Port Macquarie resident Pam Foye has been recognised as Rotarian of the Year for her selfless efforts supporting Mid North Coast farmers in need.
Mrs Foye championed a Farmer Joe's Pantry in the Hastings run by the Rotary Club of Port Macquarie Sunrise. The charity campaign assisted landowners hit by drought and bushfires in early 2019 and 2020.
The bustling food pantry in Wauchope ran for 20 weeks, inspired by similar operations in Port Macquarie and Tamworth. It became a haven for families under stress to fill their home with food and essentials.
"I was surprised to win (the award) because you don't do these things like Farmer Joe's for a reward. It was so badly needed and I just held it together," she said,
"I wasn't alone, there was 30-odd people volunteering and I just did the rosters, made sure people were there.
"This year has been horrific really. The drought is one of the worst we have had. Three days before the pantry opened was when the sky turned orange from the fires and then we had this unforeseeable coronavirus pandemic.
"It has been an incredibly hard year but without it we wouldn't have seen how connected the community is. How all these different charities are interconnected and here to help.
"I've got beautiful emails, cards and letters from the farmers in their time of need. After the fires some people had virtually what clothes they were standing in, which was heartbreaking but incredibly rewarding to help them."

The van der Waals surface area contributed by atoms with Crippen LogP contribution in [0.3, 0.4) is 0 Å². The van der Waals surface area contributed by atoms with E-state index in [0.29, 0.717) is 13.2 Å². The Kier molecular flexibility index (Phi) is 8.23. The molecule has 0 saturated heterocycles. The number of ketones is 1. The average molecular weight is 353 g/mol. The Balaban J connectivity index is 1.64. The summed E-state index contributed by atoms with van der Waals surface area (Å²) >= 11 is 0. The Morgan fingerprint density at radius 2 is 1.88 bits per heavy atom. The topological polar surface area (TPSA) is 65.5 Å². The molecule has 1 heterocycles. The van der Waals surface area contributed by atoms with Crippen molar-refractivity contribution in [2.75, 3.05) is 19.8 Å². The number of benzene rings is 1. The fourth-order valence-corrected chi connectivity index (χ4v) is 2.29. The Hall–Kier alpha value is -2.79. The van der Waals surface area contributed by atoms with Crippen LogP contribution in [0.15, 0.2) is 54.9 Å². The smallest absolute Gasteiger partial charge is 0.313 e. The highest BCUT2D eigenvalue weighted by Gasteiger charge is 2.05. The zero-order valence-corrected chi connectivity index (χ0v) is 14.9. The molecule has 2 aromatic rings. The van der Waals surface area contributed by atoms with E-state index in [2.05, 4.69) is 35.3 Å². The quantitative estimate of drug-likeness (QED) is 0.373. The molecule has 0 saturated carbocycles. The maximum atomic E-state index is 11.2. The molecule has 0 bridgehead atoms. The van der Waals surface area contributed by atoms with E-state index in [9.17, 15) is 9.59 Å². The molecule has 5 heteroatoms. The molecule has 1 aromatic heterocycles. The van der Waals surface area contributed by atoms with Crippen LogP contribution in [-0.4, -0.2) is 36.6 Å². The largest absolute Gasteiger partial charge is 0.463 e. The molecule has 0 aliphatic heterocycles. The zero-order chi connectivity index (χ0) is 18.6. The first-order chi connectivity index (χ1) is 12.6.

In reward for her efforts, Mrs Foye was awarded the title of Rotarian of the Year at a Sunrise meeting via Zoom on June 20.
She was presented the honour by Paul Harris Fellow and new president for 2020/2021, Colin Norton.
"A very deserved winner. She does a lot of work for Rotary and the town," Mr Norton said.
"Her initial response with the Farmer's Pantry was out of fear for the farmers. A very deserved award."
Mrs Foye a long standing member of Rotary Sunrise since 2007 and a fifth year treasurer of the group will now take up a new role as Director of Membership.
"My main job this year will be to reengage people once we start meeting again," she said.
"I'd love to start a satellite coffee club to get younger people involved in Rotary. We can't just die out because there is so much good work still to be done."